LONDON (Reuters) - The euro fell to a seven-week low and German bond yields dropped to six-week lows on Thursday after European Central Bank President Christine Lagarde struck a slightly more dovish tone than some had expected.
Analysts cautioned against reading too much into the moves, noting they were also broadly tracking global markets where investors were selling stocks and buying safe-haven assets such as the yen and government bonds as fears grew about the spread of a respiratory virus from China.
New coronavirus cases in Singapore and Saudi Arabia rekindled memories of the 2002-2003 SARS outbreak that dented economic growth and caused hundreds of deaths around the world.
But the euro losses and the bond rally accelerated after Lagarde told a news conference that risks to growth in the euro zone remained tilted to the downside, though she said the bias had become less pronounced. The bank had earlier kept rates steady and launched a strategic policy review.
Germany’s 10-year bond yield, already down on the day, touched its lowest since Dec. 12 at -0.313% after the ECB news conference DE10YT=RR. It was last down 5 basis points.
Italian government bond yields also fell further and were down 10 bps in their biggest tumble since mid November. IT10YT=RR
The euro fell half a percent to $1.1036 EUR=EBS, its weakest since Dec. 2.
Gavin Friend, a strategist at National Bank of Australia said against the risk-off backdrop caused by the virus outbreak, Lagarde had disappointed markets which had expected a more upbeat tone, given trade war headwinds and geopolitical risks had abated since the last policy meeting.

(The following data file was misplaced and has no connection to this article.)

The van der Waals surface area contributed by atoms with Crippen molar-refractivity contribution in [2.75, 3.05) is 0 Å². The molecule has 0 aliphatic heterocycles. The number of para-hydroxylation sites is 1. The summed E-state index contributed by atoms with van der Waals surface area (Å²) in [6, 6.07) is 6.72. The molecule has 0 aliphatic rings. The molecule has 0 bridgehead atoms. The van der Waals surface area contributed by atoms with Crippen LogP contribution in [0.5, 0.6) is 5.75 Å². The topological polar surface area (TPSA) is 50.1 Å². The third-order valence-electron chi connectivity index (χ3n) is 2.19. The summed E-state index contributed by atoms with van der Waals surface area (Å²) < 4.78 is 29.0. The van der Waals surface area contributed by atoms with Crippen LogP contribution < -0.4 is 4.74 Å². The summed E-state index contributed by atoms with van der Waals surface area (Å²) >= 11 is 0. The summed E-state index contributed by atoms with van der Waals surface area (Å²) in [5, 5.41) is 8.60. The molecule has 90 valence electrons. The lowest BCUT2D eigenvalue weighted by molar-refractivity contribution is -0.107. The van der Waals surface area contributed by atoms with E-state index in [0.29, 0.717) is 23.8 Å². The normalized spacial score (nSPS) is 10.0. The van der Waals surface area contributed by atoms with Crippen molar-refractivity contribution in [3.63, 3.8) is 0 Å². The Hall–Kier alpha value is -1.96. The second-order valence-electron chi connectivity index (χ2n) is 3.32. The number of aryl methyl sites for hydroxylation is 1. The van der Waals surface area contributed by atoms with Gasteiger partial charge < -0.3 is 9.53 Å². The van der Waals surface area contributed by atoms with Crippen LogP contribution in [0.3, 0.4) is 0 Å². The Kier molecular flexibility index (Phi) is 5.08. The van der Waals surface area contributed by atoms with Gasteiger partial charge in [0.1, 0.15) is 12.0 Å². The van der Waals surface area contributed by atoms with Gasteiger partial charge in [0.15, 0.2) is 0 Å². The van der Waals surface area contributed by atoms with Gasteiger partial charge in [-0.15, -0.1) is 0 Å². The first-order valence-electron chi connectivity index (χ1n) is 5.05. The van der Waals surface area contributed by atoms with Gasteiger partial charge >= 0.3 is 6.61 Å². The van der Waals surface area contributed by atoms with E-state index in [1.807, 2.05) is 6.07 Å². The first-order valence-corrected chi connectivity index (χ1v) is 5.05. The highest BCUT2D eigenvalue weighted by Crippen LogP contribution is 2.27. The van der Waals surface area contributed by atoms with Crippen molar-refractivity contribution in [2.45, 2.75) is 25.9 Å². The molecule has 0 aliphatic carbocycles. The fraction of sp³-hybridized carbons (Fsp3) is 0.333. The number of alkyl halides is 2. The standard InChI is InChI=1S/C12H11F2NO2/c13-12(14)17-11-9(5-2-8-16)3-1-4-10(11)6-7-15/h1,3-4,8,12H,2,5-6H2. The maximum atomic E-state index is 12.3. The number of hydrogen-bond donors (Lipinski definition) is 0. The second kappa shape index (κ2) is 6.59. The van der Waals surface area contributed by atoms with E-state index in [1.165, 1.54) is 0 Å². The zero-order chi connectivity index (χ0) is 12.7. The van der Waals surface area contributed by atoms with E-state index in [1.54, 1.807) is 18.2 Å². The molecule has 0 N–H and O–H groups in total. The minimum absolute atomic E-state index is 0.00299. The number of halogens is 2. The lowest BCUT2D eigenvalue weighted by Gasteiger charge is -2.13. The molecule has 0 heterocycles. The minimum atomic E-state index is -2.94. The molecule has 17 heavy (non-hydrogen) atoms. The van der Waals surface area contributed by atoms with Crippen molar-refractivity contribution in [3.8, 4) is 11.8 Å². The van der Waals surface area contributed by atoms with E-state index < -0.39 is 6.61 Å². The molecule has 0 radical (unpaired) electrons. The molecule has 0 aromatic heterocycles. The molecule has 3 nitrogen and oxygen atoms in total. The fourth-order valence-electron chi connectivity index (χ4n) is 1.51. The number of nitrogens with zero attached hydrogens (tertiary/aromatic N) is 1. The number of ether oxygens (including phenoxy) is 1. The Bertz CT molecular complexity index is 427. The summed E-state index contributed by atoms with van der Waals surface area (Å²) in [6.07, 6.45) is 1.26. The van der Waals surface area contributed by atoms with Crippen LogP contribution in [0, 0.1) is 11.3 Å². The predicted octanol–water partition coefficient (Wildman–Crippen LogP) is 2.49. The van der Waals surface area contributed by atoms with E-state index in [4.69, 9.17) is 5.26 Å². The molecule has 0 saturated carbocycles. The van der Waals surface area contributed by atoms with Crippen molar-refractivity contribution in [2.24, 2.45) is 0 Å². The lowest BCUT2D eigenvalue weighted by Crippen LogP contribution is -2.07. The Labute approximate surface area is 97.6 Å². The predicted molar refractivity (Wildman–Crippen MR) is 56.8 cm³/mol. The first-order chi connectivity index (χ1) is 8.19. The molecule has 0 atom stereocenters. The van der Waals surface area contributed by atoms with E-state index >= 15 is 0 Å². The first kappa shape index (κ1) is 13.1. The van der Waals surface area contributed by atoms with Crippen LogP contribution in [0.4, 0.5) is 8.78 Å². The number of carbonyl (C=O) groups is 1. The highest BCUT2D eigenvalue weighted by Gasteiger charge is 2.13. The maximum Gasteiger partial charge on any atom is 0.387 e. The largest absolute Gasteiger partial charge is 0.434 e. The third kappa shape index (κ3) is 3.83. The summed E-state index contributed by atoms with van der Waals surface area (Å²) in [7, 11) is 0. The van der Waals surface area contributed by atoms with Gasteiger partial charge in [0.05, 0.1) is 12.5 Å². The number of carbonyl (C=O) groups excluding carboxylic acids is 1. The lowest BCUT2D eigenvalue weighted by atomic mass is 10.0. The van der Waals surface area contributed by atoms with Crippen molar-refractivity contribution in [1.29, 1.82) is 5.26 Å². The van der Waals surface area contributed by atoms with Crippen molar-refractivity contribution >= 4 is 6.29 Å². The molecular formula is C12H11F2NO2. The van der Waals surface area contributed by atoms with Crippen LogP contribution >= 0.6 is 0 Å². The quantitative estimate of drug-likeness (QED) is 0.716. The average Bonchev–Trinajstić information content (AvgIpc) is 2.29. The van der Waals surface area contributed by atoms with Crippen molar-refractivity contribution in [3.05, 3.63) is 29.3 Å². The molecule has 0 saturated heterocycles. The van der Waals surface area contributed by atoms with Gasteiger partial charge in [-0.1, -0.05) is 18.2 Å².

“Going into the ECB, people thought it would be at least as optimistic as it was at the December meeting...The nascent optimism is still there. So it’s a question of getting that view through or is the market concerned she isn’t talking the economy up the way Draghi might have done,” Friend added.
Economists have been encouraged by positive data to believe euro zone activity has bottomed out. Money markets have started to price in higher ECB interest rates for next year and expectations are growing other central banks might try to emulate Sweden in raising rates out of sub-zero territory.
But Antoine Bouvet, senior rates strategist at ING, said Lagarde had “declined on a few occasions to distance herself from negative interest rates”.
That hit shares in euro zone banks which struggle to boost profit margins when rates are so low — the banking index fell as much as 1.1% to 1-1/2 month lows .SX7P.
(Graphic: Euro zone markets react to ECB news conference - here)
“The euro is not about to receive support from ECB policy any time soon,” Nordea analysts told clients.
The ECB also launched its well-anticipated strategic review, which Lagarde said was likely to take about a year, although she hinted it could take longer.
She declined to comment on what changes she might favour to the inflation target, but promised to “not leave any stone unturned”.
Some investors appeared disappointed with the meeting and the strategy review announcement.
“Today’s meeting was expected to be the hors d’oeuvre of the ECB’s policy review. In reality it was more akin to the notification that the ECB would be cooking dinner,” said Andrew Mulliner, portfolio manager at Janus Henderson.
Reporting by Dhara Ranasinge, Tommy Reggiori Wilkes and Thyagaraju Adinarayan; editing by Sujata Rao